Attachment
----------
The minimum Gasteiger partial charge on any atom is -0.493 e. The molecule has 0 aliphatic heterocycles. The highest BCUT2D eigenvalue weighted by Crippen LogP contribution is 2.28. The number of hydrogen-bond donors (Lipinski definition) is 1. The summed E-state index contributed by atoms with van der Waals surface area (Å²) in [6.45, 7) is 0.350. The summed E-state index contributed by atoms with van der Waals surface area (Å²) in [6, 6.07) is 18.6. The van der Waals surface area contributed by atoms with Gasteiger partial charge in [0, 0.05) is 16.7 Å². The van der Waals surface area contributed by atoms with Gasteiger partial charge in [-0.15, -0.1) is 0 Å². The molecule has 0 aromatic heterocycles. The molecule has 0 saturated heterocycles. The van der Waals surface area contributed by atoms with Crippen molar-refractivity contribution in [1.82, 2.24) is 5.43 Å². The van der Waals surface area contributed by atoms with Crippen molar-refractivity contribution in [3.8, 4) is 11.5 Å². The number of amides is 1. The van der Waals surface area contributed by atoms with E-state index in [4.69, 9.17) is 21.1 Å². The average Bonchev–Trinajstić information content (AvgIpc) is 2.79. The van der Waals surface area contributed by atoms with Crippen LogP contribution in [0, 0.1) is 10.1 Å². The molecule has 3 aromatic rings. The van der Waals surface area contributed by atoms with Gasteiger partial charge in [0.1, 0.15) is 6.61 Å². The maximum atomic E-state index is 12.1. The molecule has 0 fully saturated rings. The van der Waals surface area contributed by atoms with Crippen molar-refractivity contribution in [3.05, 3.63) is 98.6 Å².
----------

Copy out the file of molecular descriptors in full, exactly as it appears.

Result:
The minimum Gasteiger partial charge on any atom is -0.493 e. The molecule has 0 aliphatic heterocycles. The highest BCUT2D eigenvalue weighted by Crippen LogP contribution is 2.28. The number of hydrogen-bond donors (Lipinski definition) is 1. The summed E-state index contributed by atoms with van der Waals surface area (Å²) in [6.45, 7) is 0.350. The summed E-state index contributed by atoms with van der Waals surface area (Å²) in [6, 6.07) is 18.6. The van der Waals surface area contributed by atoms with Gasteiger partial charge in [0, 0.05) is 16.7 Å². The van der Waals surface area contributed by atoms with Gasteiger partial charge in [-0.15, -0.1) is 0 Å². The molecule has 0 aromatic heterocycles. The molecule has 0 saturated heterocycles. The van der Waals surface area contributed by atoms with Crippen molar-refractivity contribution in [1.82, 2.24) is 5.43 Å². The van der Waals surface area contributed by atoms with Crippen molar-refractivity contribution in [3.8, 4) is 11.5 Å². The number of amides is 1. The van der Waals surface area contributed by atoms with E-state index in [4.69, 9.17) is 21.1 Å². The average Bonchev–Trinajstić information content (AvgIpc) is 2.79. The van der Waals surface area contributed by atoms with Crippen LogP contribution in [0, 0.1) is 10.1 Å². The molecule has 3 aromatic rings. The van der Waals surface area contributed by atoms with Gasteiger partial charge in [0.1, 0.15) is 6.61 Å². The maximum atomic E-state index is 12.1. The molecule has 0 fully saturated rings. The van der Waals surface area contributed by atoms with Crippen molar-refractivity contribution in [3.05, 3.63) is 98.6 Å².